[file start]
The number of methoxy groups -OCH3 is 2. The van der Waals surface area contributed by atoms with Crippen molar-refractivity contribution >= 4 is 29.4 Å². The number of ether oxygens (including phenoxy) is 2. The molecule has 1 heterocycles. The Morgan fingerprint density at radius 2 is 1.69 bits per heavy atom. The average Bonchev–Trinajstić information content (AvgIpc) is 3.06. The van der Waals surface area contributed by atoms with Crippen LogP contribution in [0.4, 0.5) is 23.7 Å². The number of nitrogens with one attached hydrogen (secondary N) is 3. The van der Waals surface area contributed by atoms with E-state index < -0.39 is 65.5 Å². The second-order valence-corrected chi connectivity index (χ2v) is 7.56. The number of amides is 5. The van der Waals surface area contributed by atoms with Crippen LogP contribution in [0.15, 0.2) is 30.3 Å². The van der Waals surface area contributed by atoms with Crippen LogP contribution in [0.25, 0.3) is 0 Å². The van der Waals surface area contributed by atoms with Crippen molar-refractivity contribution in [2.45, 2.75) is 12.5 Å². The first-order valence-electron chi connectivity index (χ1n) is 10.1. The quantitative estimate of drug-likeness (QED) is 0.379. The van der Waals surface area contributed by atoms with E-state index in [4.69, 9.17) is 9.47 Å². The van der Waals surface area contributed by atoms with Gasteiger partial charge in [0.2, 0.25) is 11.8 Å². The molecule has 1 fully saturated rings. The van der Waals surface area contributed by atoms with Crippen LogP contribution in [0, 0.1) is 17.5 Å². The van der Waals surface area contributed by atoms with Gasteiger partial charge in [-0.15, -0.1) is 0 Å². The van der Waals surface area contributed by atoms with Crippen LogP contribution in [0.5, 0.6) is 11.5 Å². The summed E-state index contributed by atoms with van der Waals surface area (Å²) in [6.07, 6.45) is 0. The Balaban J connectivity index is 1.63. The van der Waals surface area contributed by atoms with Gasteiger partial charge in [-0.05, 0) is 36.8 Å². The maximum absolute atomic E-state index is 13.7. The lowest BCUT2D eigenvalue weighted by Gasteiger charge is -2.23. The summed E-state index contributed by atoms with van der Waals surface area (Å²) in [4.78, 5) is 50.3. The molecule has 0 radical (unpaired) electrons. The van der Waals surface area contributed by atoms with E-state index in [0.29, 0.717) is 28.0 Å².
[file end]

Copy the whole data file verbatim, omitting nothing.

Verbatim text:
The number of methoxy groups -OCH3 is 2. The van der Waals surface area contributed by atoms with Crippen molar-refractivity contribution >= 4 is 29.4 Å². The number of ether oxygens (including phenoxy) is 2. The molecule has 1 heterocycles. The Morgan fingerprint density at radius 2 is 1.69 bits per heavy atom. The average Bonchev–Trinajstić information content (AvgIpc) is 3.06. The van der Waals surface area contributed by atoms with Crippen LogP contribution in [0.4, 0.5) is 23.7 Å². The number of nitrogens with one attached hydrogen (secondary N) is 3. The van der Waals surface area contributed by atoms with E-state index < -0.39 is 65.5 Å². The second-order valence-corrected chi connectivity index (χ2v) is 7.56. The number of amides is 5. The van der Waals surface area contributed by atoms with Crippen LogP contribution in [0.15, 0.2) is 30.3 Å². The van der Waals surface area contributed by atoms with Crippen LogP contribution in [0.25, 0.3) is 0 Å². The van der Waals surface area contributed by atoms with Crippen molar-refractivity contribution in [2.45, 2.75) is 12.5 Å². The first-order valence-electron chi connectivity index (χ1n) is 10.1. The quantitative estimate of drug-likeness (QED) is 0.379. The van der Waals surface area contributed by atoms with E-state index in [4.69, 9.17) is 9.47 Å². The van der Waals surface area contributed by atoms with Gasteiger partial charge in [0.2, 0.25) is 11.8 Å². The molecule has 1 fully saturated rings. The van der Waals surface area contributed by atoms with Crippen LogP contribution in [0, 0.1) is 17.5 Å². The van der Waals surface area contributed by atoms with Gasteiger partial charge in [-0.15, -0.1) is 0 Å². The van der Waals surface area contributed by atoms with Crippen LogP contribution in [0.5, 0.6) is 11.5 Å². The summed E-state index contributed by atoms with van der Waals surface area (Å²) in [6.07, 6.45) is 0. The Balaban J connectivity index is 1.63. The van der Waals surface area contributed by atoms with Gasteiger partial charge in [-0.05, 0) is 36.8 Å². The maximum absolute atomic E-state index is 13.7. The lowest BCUT2D eigenvalue weighted by Gasteiger charge is -2.23. The summed E-state index contributed by atoms with van der Waals surface area (Å²) in [4.78, 5) is 50.3. The molecule has 0 radical (unpaired) electrons. The van der Waals surface area contributed by atoms with E-state index in [0.29, 0.717) is 28.0 Å².